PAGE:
Kors and Silverglate on Free Speech and Campus Censorship
RJO’s Reviews on Amazon.com
These brief book reviews have been posted to Amazon.com, and they may be viewed there in their original form either collectively (on my public reviews page) or individually (by following the link at each title below).
An Enormously Important Work on Campus Life
The Shadow University: The Betrayal of Liberty on America’s Campuses
Alan Charles Kors and Harvey A. Silverglate
Free Press, 1998
This is one of the most important books on higher education to be published in many years.
An abundantly-documented report on the hypocrisy of university leadership (the kind of report that only a scholar and a lawyer could produce), The Shadow University exposes the denial of free speech and due process, the veiled institutional racism, and especially the “self-serving spinelessness” that is endemic in university life.
What the general reader might not notice is that while the faculty are by no means let off the hook, the central problems that Kors and Silverglate describe usually originate not from the faculty but from the various non-academic administrative offices that have proliferated on nearly every large campus: offices of student life, student affairs, residence life, and so on. The faculty’s failure was to have turned over responsibility for campus life to these other agencies more than a generation ago.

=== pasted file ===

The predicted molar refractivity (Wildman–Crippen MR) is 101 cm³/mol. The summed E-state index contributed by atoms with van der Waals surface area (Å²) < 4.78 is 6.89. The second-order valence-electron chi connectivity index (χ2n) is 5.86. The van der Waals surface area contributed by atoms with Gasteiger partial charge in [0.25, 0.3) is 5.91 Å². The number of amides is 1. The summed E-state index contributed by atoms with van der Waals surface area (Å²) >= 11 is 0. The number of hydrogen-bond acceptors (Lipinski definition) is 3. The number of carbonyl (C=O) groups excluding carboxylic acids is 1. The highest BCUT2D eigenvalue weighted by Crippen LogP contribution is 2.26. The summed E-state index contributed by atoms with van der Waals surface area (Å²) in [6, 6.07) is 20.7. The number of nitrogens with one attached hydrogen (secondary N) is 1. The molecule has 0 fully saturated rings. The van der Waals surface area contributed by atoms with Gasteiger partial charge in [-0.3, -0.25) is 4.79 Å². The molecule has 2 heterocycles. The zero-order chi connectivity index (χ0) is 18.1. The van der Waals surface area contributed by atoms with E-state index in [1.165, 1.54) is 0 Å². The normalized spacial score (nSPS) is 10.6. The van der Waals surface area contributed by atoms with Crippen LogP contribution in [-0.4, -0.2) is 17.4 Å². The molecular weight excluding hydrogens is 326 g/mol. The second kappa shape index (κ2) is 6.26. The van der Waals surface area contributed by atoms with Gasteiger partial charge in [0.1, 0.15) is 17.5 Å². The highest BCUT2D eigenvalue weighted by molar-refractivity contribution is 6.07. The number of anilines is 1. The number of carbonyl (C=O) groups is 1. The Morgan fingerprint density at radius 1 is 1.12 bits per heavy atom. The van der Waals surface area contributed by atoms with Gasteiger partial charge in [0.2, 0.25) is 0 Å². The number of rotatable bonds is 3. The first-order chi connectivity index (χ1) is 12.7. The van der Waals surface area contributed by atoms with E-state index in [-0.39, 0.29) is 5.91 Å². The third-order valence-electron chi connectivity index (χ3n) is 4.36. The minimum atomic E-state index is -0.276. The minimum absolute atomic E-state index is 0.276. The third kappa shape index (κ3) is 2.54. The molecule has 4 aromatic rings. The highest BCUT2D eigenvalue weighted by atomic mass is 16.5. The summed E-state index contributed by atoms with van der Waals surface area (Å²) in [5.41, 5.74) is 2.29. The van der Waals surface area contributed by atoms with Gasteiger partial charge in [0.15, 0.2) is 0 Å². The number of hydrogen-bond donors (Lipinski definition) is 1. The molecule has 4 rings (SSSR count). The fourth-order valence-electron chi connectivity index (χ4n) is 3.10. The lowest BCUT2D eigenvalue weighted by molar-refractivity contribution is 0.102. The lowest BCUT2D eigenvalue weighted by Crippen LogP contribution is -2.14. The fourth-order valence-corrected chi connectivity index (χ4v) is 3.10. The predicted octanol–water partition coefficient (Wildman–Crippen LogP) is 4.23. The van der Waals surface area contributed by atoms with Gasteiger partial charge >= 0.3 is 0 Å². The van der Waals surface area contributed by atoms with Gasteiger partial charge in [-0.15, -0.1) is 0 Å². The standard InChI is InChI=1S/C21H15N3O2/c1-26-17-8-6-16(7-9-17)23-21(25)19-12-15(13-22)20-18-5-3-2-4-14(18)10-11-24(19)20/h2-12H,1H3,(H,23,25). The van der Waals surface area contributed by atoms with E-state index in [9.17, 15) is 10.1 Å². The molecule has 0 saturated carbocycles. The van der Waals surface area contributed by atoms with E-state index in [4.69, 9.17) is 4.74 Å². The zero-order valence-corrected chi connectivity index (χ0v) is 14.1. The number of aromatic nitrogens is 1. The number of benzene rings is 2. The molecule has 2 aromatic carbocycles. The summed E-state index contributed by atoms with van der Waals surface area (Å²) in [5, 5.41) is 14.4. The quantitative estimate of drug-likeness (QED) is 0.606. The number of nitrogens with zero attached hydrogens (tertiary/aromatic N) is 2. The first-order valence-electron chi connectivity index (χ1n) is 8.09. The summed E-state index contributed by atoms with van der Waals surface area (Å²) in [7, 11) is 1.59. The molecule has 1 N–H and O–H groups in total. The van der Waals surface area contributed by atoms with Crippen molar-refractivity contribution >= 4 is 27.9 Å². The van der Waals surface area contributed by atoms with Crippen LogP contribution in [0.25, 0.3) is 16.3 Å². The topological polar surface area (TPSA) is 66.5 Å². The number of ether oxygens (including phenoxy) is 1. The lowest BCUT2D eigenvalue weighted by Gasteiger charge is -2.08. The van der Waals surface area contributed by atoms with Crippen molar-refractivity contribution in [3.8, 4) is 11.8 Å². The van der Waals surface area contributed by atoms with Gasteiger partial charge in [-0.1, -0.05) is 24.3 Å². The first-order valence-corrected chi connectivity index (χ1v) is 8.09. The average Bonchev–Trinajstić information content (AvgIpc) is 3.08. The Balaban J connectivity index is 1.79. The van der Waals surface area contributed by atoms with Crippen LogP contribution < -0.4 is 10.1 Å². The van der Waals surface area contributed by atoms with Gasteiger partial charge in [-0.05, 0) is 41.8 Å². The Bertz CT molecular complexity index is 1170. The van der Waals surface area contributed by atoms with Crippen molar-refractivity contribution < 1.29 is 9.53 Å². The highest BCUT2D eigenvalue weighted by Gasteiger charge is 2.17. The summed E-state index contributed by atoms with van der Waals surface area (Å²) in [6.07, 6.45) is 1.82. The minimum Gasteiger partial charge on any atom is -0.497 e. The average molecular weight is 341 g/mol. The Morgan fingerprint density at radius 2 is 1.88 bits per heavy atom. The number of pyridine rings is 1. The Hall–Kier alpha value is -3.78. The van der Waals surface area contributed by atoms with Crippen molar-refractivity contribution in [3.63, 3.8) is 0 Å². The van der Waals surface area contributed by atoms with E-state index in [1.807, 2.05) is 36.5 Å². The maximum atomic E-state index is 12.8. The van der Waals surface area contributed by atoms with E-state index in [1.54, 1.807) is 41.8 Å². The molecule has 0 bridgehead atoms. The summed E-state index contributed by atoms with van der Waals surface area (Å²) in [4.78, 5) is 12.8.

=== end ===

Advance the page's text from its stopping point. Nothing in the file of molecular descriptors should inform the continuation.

Some commentators have seen The Shadow University as reactionary, as a condemnation of various trendy academic notions. But it is not a reactionary work: it is a fundamentally libertarian work. The authors defend the right of all university members to express their views, however unpopular (even the repulsive views of two-bit fraternities). The answer to offensive speech, they justly observe, is not censorship but more and better speech. And if we seek to eliminate oppressive and incompetent bureaucrats, then “sunlight is the best disinfectant.”
While many university students and faculty will benefit from the volume, I think that parents, alumni, and public legislators especially should read it and take it to heart. Universities are unlikely to fix themselves unless sunlight shines in on them from the outside.
© RJO 1995–2016